In the past, transcription was the typical go-to solution for generating complete reports to include in a patient’s paper file. The doctor dictated, the transcriptionist typed, the report was reviewed and signed, and a copy was printed and added to the medical record file. As EHRs have replaced paper charts, doctors have found themselves typing and navigating computer screens. The results have often been a reduction in the quality and duration of their interactions with patients, and an increase in frustration due to the perception of time spent on clerical tasks at the expense of actually practicing medicine.
If the solution is taking the clerical data entry aspect of documentation off the practitioners’ plate, there are various options to consider: speech recognition, scribes, transcription, and hybrid methods. While there are pro’s and cons of each, transcription is enjoying a resurgence because it’s a natural, non-intrusive, and accurate way of capturing complex thoughts. Dictation has been shown to be 2.5 times faster than typing into the EHR. With technological advances, cloud-based AI-driven transcription is highly efficient. While it must be HIPAA-compliant, and must employ extreme security protocols, it still utilizes the tried and true process of a doctor freely dictating a complete narrative, not cognitively restricted by checkboxes and limited response choices. The difference is that transcribed dictation can now be easily reviewed and e-signed online by the doctor, and automatically entered into the appropriate sections of the EHR by the transcription service. Because the data is captured and entered electronically, it can be further used for coding and billing assistance, clinical documentation improvement, audit support, analytics, and structured reporting to satisfy government requirements such as for MIPS and MACRA.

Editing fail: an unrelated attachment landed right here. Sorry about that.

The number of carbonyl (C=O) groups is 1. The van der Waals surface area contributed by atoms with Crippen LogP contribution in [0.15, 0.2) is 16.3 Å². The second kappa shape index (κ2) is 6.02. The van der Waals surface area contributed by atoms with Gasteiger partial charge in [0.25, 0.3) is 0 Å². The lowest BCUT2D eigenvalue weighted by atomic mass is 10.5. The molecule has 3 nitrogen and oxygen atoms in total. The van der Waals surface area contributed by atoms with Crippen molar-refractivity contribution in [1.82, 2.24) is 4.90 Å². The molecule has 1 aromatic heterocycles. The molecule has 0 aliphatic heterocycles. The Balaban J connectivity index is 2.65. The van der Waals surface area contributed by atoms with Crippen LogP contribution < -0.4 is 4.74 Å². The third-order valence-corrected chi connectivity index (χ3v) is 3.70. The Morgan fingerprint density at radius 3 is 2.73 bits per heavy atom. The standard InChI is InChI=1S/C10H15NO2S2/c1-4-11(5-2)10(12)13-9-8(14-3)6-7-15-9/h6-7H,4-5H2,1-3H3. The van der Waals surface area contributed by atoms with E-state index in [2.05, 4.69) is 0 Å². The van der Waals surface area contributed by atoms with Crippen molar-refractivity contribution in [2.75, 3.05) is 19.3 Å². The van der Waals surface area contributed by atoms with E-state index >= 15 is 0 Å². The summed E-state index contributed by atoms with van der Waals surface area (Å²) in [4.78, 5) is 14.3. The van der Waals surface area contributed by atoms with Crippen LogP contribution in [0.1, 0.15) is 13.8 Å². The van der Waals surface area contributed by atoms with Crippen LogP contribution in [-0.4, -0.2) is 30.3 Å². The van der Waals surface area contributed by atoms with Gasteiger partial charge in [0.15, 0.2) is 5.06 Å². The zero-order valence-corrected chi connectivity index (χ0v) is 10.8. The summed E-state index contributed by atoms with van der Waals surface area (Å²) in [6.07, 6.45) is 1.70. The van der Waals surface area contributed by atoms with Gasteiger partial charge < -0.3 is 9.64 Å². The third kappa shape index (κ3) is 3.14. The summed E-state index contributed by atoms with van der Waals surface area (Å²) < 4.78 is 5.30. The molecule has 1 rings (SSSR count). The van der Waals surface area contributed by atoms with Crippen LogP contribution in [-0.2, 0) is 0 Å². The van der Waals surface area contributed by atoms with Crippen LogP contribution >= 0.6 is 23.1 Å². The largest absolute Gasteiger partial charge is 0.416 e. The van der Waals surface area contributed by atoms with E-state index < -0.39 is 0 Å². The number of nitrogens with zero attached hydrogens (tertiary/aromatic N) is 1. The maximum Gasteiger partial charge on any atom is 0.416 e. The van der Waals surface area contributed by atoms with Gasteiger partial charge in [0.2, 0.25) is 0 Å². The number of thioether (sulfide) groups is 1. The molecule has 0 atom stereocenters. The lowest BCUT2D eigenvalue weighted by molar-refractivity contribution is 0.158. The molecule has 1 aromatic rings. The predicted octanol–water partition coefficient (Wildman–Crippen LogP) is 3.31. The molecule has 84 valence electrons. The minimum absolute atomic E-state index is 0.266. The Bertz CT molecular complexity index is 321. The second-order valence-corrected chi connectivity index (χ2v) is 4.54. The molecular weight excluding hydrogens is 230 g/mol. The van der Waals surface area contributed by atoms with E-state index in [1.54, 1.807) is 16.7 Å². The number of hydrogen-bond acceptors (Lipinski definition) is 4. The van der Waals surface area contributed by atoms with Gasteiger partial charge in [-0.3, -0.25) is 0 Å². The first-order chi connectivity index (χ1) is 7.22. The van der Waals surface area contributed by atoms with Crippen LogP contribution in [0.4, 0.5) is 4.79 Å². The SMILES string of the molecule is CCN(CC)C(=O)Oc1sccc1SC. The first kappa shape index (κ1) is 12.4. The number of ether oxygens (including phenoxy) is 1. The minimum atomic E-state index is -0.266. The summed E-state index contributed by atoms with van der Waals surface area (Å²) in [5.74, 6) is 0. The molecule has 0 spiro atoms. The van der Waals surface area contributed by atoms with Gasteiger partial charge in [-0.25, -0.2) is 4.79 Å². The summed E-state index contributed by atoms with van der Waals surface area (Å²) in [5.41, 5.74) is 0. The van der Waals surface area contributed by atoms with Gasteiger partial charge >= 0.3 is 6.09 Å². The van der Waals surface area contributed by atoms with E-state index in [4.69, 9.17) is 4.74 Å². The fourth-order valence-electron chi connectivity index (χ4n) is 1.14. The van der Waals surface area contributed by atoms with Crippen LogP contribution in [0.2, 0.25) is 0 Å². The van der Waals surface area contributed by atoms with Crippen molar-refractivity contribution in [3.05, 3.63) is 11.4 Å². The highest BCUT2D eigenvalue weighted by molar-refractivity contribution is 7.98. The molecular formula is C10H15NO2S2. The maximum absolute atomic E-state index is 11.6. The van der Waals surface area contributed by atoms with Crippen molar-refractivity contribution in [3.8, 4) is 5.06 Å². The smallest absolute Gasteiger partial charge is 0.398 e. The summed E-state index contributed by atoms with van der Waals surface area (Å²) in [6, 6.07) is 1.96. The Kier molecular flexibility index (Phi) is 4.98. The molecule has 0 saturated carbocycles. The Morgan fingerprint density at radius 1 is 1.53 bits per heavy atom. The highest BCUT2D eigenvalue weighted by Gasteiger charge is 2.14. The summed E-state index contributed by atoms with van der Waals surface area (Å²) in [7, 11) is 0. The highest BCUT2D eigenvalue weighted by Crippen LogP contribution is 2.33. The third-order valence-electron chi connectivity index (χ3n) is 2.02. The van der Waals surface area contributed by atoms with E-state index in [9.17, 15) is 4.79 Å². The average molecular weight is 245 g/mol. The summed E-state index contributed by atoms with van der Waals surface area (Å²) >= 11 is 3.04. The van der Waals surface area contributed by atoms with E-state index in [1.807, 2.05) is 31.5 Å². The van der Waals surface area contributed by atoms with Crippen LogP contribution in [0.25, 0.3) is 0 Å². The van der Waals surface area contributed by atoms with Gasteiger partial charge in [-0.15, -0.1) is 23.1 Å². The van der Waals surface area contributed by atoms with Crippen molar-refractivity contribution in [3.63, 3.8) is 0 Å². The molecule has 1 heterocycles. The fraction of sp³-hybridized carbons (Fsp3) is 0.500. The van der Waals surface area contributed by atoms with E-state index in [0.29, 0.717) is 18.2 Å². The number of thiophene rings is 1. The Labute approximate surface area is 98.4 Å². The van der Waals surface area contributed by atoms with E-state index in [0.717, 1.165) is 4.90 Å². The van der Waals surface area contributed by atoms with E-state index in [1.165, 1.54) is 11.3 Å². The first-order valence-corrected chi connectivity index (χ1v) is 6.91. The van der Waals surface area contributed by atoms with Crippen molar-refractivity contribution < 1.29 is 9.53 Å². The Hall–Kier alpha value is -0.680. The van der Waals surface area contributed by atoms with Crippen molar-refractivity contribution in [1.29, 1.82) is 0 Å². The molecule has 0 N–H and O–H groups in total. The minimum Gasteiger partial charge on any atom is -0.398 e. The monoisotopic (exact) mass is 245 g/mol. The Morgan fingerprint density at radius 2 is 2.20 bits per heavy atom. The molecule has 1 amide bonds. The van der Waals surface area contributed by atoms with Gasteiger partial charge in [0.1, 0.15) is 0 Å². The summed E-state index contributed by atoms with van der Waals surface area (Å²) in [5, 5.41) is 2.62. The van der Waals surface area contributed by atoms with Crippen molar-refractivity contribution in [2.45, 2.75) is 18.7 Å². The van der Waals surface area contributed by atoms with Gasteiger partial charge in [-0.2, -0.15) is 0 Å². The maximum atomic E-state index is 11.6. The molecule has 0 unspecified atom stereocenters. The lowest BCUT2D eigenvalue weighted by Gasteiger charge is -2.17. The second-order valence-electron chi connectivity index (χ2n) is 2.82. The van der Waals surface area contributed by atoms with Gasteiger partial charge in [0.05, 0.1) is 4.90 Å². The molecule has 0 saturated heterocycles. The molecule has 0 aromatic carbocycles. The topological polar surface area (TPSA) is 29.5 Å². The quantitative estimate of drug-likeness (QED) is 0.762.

Whatever documentation methods best fit your medical practice’s workflow, they should help alleviate, not contribute to, the stress levels of your medical staff. Reducing excessive time spent by doctors on EHR data entry will positively impact the doctors, the patients, and ultimately your bottom line.
1 Physician burnout: Stop blaming the individual. NEJM Catalyst event, Leadership: Translating Challenge to Successat Mayo Clinic. June 2, 2016. Accessed online September 27, 2017. http://catalyst.nejm.org/videos/physician-burnout-stop-blaming-the-individual/
2 Peckham C. Medscape Physician Lifestyle Report 2015. January 26, 2015. http://www.medscape.com/slideshow/lifestyle-2015-overview-6006535?src=ban_stm_lifest_16#2
3 Peckham, C. Bias, Burnout, Race: What Physicians Told Us About the Issues. Medscape. January 10, 2017. http://www.medscape.com/viewarticle/873985_2
4 Linzer M., Poplau S., Babbott S., et al. Worklife and Wellness in Academic General Internal Medicine: Results from a National Survey. (Abstract). J GEN INTERN MED (2016) 31: 1004. https://doi.org/10.1007/s11606-016-3720-4
5 Mehta N. From the Web Editor’s Desk: Physician Burnout: The 20 X 20 Explanation for Non-Clinicians. Tuesday, September 13, 2016, JGIM, http://www.sgim.org/about-jgim/from-the-web-editors-desk/physician-burnout
6 Maslach C., Jackson S.E., Leiter M.P., Schaufeli W.B., & Schwab R.L. Maslach Burnout Inventory, text cited from webpage at http://www.mindgarden.com/117-maslach-burnout-inventory#horizontalTab5
7 Shanafelt T.D., Balch C.M., Dyrbye L., Bechamps G., Russell T., Satele D., Rummans T., Swartz K., Novotny PJ., Sloan J., Oreskovich M.R. Special report: suicidal ideation among American surgeons. Arch Surg. 2011 Jan;146(1):54-62. doi: 10.1001/archsurg.2010.292. https://www.ncbi.nlm.nih.gov/pubmed/21242446
8 Kaufman D.R., Sheehan B., Stetson P., Bhatt A.R., Field A.I., Patel C., & Maisel J.M. Natural Language Processing–Enabled and Conventional Data Capture Methods for Input to Electronic Health Records: A Comparative Usability Study. JMIR Medical Informatics, 4(4), e35. 2016. http://doi.org/10.2196/medinform.5544. PMCID: PMC5106560